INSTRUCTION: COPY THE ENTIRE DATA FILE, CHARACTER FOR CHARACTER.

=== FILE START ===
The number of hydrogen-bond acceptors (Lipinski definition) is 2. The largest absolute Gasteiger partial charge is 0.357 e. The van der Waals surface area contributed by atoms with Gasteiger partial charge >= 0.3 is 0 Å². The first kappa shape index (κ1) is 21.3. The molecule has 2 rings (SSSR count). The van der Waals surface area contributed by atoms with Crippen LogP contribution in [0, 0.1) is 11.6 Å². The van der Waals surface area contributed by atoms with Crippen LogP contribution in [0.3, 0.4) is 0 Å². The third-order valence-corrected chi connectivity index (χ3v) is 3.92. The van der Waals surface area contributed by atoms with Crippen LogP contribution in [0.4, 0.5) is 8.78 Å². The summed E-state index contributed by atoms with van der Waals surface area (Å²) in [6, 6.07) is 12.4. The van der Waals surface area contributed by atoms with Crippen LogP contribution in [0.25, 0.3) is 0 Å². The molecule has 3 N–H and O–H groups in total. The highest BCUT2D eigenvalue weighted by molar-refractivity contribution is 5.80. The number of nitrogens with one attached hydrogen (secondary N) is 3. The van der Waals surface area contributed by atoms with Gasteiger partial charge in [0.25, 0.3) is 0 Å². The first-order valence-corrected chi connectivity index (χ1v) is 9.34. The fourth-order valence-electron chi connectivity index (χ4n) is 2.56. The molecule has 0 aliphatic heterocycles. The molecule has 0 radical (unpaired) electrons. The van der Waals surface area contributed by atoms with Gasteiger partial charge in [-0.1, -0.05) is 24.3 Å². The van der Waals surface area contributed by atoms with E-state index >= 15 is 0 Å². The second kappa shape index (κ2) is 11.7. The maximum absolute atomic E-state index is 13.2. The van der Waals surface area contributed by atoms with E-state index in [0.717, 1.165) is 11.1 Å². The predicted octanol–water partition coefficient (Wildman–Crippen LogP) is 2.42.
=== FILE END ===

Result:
The number of hydrogen-bond acceptors (Lipinski definition) is 2. The largest absolute Gasteiger partial charge is 0.357 e. The van der Waals surface area contributed by atoms with Gasteiger partial charge >= 0.3 is 0 Å². The first kappa shape index (κ1) is 21.3. The molecule has 2 rings (SSSR count). The van der Waals surface area contributed by atoms with Crippen LogP contribution in [0, 0.1) is 11.6 Å². The van der Waals surface area contributed by atoms with Crippen LogP contribution in [0.3, 0.4) is 0 Å². The third-order valence-corrected chi connectivity index (χ3v) is 3.92. The van der Waals surface area contributed by atoms with Crippen LogP contribution in [0.4, 0.5) is 8.78 Å². The summed E-state index contributed by atoms with van der Waals surface area (Å²) in [6, 6.07) is 12.4. The van der Waals surface area contributed by atoms with Crippen LogP contribution in [0.25, 0.3) is 0 Å². The molecule has 3 N–H and O–H groups in total. The highest BCUT2D eigenvalue weighted by molar-refractivity contribution is 5.80. The number of nitrogens with one attached hydrogen (secondary N) is 3. The van der Waals surface area contributed by atoms with Gasteiger partial charge in [0.25, 0.3) is 0 Å². The first-order valence-corrected chi connectivity index (χ1v) is 9.34. The fourth-order valence-electron chi connectivity index (χ4n) is 2.56. The molecule has 0 aliphatic heterocycles. The molecule has 0 radical (unpaired) electrons. The van der Waals surface area contributed by atoms with Gasteiger partial charge in [-0.1, -0.05) is 24.3 Å². The van der Waals surface area contributed by atoms with E-state index >= 15 is 0 Å². The second kappa shape index (κ2) is 11.7. The maximum absolute atomic E-state index is 13.2. The van der Waals surface area contributed by atoms with E-state index in [0.717, 1.165) is 11.1 Å². The predicted octanol–water partition coefficient (Wildman–Crippen LogP) is 2.42.